4,500 gallons of water needed to put out car battery fire

Published: Jun. 28, 2022 at 3:59 PM PDT
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RENO, Nev. (KOLO) - Banged up cars in the back of Station One in Sparks are used to help train firefighters about extrication. It’s not something the firefighters will have to do every day, but when called upon to do so, they could save a life.

One video from Sacramento is warning firefighters of another potential scenario. Putting out a battery fire in an electric car.

The car in the video was already in a salvage area in Sacramento. For some reason it caught fire, and it took firefighters a day and 4,500 gallons of water to put it out.

“It does happen as we saw in Sacramento and other places in the U.S.,” says Mike Hackler with Sparks Fire Department. “It does happen. These cars can burn. But we aren’t seeing it necessarily right after an accident. It is several hours or several days afterwards. And then when that happens it is difficult for us to put that fire out because it burns unbelievably hot. There is no way for us to get into that area,” says Hackler.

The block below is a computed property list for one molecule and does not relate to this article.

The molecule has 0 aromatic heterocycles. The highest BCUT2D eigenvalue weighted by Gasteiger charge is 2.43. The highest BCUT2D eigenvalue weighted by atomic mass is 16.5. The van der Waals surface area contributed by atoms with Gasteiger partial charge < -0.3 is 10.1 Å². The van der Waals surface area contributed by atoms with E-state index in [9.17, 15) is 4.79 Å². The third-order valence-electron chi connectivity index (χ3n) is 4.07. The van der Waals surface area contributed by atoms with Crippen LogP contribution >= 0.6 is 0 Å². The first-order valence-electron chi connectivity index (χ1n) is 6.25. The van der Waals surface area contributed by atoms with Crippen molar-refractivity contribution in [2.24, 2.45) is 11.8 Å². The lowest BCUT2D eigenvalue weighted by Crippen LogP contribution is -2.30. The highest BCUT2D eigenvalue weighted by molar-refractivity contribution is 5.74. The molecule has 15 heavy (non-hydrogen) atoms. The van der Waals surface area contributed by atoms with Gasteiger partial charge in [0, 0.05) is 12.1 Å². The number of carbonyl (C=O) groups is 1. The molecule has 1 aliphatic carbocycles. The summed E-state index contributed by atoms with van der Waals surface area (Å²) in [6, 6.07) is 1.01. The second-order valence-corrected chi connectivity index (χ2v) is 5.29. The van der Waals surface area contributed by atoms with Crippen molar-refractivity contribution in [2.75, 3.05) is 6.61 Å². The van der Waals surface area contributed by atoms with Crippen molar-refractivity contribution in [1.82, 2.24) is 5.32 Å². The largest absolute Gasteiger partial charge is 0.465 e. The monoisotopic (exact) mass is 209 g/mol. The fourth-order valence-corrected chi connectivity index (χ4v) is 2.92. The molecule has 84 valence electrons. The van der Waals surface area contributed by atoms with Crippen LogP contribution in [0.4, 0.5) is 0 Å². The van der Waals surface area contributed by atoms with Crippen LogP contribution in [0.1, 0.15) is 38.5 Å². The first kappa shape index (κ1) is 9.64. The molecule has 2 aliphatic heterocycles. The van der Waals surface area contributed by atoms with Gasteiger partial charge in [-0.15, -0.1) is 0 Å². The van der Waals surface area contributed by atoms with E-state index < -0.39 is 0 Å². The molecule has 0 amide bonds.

Hackler says firefighters are aware of the problem electric car batteries pose when they catch fire. It’s not a common occurrence and there’s yet to be such a reported fire like this in the area.

But in the Sacramento incident firefighters had to build a pit, fill it with water and submerge the Tesla.

Such a maneuver can’t be done if the battery fire is on a roadway or highway.

“If we had that situation here, it would have to be in a hydrant area,” says Hackler. “Because we just don’t have the manpower and we don’t have the equipment putting 4,500 gallons from like a tender shuttle or something like that. We are only 750 gallons per fire engine,” he says.

Firefighters understand every situation will be unique when and if local firefighters come across such a fire. As more electric cars are purchased, and they hit the road; statistically more of them will be in crashes. Even then these types of fires will not be common.

But firefighters will undoubtedly call for more training to handle battery fires in electric cars.

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